There are a handful of sacred cows in the horror industry. From Jason Voorhes to Michael Myers to Leatherface to Pinhead. Arguably, though, none of those icons ever reached the pop culture status of one Freddy Krueger from the A Nightmare on Elm Street series. Be it action figures, lunch boxes, masks, rock video cameos, late night show appearances and even a terrible spin off TV show; Freddy was a household name in ’80s and a bonafide horror superstar.
The original A Nightmare on Elm Street, which introduced us to our badly burned, murder gloved, hero is a classic for a reason. It not only has a unique atmosphere of glossy dreamscapes and terrifying imagery, but exerts a confident effort while building its characters and universe to a point where you actually care if these kids live or die. The original endures because it was a product of such a stark blend of affection and malevolence.
Now, to be fair, Samuel Bayer’s 2010 remake of A Nightmare on Elm Street is not what you would call a “good” film. It has a weird sense of pacing, uniformly soap opera level acting, overwrought CG effects that don’t really fit and a muddy mythology that fails to connect the dots. Not to mention the fact that it rarely fails to carve out its own identity or make a case for its existence. However, let’s talk about what parts of the film actually work and why I feel it is unduly lambasted. Enter Jackie Earle Haley as Freddy Krueger.
Presenting Freddy can be tricky. Is he a vicious killer or wise cracking creep? Perhaps, more importantly, is he a child murderer or a pedophile rapist? Of course it’s both, but early in the Nightmare series, the whole obvious molestation angle was kind of pushed aside. The 2010 remake does no such thing. Freddy is a portrayed as a villain who violated children, cut and dry. It helps, I think, with presenting a real word sense of tragedy that will be paralleled with otherworldly horror. And Haley, who has massive shoes to fill, is down right rapturous. He plays Krueger with a quiet menace as opposed to a boisterous mania. He communicates both his off-putting lust and sense of vengeance with mere looks and tiny motions that are hard to forget.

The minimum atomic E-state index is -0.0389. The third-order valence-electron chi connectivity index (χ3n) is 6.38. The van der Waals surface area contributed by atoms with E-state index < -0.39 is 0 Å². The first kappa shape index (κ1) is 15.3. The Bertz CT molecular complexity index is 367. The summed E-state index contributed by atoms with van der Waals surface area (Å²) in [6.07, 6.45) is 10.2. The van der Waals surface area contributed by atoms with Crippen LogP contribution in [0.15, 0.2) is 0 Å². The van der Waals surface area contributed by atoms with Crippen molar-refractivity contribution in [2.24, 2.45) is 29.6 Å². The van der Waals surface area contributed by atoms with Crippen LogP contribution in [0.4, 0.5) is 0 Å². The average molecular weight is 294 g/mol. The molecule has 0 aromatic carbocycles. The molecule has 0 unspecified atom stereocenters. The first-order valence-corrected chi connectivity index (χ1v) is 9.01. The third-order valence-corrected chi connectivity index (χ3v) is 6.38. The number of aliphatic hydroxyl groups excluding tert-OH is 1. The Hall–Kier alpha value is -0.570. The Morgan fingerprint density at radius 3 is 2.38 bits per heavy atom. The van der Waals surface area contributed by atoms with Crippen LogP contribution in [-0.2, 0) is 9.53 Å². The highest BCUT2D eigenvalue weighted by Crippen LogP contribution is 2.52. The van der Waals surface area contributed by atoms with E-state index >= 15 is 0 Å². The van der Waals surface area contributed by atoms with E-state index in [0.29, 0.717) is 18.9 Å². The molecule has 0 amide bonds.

Other elements don’t really come to together as well as they could. For instance, the conspiracy by the parents, keeping secret their vigilante murder of Freddy is explored in greater detail than it ever was in the original, but surprisingly fails to add any extra dimension here. But, this is admittedly a commendable stumble. This Nightmare remake is full of those. You can also see it in the central relationship between the two leads played respectively by Kyle Gallner and the now Oscar nominated Rooney Mara (who can’t really hold a candle to the original Langenkamp/Depp pairing) really trying to become the heart of the film, in spite of their obvious lack of chemistry. It’s endearing!
The key to it all, though, is witnessing Haley trying to reinvent a horror icon. It is a fascinating thing to watch. And the delicate manner in which he operates, all while paying homage and respect to Englund’s original portrayal, is like watching a high-wire act between two skyscrapers, only he’s calm and collected as can be. In short, whenever he is onscreen, he not only makes the film more watchable, but puts its own philosophy on clear display: This is a film that refuses to rest on its laurels. This doesn’t make the movie great, but it makes the spirit of the film a positive one.
That’s just the thing: remakes and reboots are, by definition, soulless cash grabs. Taking our aforementioned sacred cows, and trotting them out to the slaughter house floor in unnatural ways, possibly tarnishing their legacies. While the this venture is technically no different, you can see it trying to be different. And that effort makes it all kind of attractive. An interesting failure is always more compelling than a hollow exercise, and the 2010 remake of A Nightmare on Elm Street is simply an admirable mess.